How To Position Your Backpack
Many school aged kids and their parents are preparing for a return to in person attendance in classrooms for the first time in over a year. One of the issues of concern among the many right now for students and parents, is the reality of kids picking up their backpacks which likely were collecting dust for the prior school year. As doctors of physical therapy, we have extensive experience in managing the problems associated with the often overloaded backpack which has a strong association with reports of back pain. When left unchecked, these incidents of back pain can turn into chronic issues that follow the child into their young adult years. The following studies outline the importance of monitoring a child’s backpack weight to prevent the negative effects on their growing bodies and how to properly fit a backpack for your child.
Based on a 2005 study by Korovessis et al, it was found that girls are 5.6x more likely than boys to suffer from back pain and asymmetrical carrying increased all children’s risk of back pain by 2.9-5x. This study also found that the average weight of children’s backpacks was 22% of their bodyweight when the safe recommended load is 10-15% of their bodyweight (Your child’s weight x 0.10 = Safe backpack weight). It is also recommended that children utilize both backpack straps at the same time as this helps with posture and decreases risk for onset of back pain due to compensating for the weight of the backpack on one side. For children with idiopathic scoliosis, carrying a backpack was shown to decrease their balance and place the child in a position that increases their risk for back pain even more so than a child without idiopathic scoliosis.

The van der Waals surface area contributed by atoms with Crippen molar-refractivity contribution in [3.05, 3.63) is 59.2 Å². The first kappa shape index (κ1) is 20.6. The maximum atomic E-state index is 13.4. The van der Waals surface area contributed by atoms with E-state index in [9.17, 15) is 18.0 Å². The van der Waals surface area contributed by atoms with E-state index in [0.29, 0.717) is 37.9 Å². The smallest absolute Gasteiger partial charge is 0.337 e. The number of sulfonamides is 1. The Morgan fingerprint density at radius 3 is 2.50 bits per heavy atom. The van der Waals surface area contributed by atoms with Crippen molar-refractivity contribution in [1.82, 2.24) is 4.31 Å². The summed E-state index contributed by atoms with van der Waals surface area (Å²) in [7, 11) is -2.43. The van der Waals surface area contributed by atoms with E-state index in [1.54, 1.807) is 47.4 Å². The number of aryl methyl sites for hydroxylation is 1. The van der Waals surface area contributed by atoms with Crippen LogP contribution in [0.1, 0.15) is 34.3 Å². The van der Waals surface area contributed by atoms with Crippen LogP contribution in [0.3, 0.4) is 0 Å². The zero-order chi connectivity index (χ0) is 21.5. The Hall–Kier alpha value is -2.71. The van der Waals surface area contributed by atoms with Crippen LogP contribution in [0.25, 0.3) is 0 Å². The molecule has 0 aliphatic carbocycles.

Similarly, Ness et al (2003) found that children who carry backpacks that exceed 10% of their body weight and wear their backpack between classes were more likely to experience back pain. The study also found that factors such as an increased body mass index, overall poorer health, wearing the backpack while standing, and increased time spend watching television increased the likelihood an individual would experience back pain.
In the picture to the right, you will find the backpack fit recommendations based on your child’s age. The backpack should not exceed the child’s shoulder width or drop below 2 inches above the waistline. When placing items in the backpack, ensure that the heavier items are in the bottom and lighter items on top which decreases the tendency for the backpack to cause your child to lean forward. BIGGER IS NOT ALWAYS BETTER!
While some of these factors may be difficult to manage, it is important we set our children up for success by following these guidelines as closely as possible. A child’s focus during the school year needs to be on their academics rather than pain in their back. If your child is suffering from an onset of back pain, it is important to address this issue now to prevent further complications down the road. If you have any questions regarding back pain, backpack usage, or other activity with your child, feel free to reach out to us at email@example.com or firstname.lastname@example.org.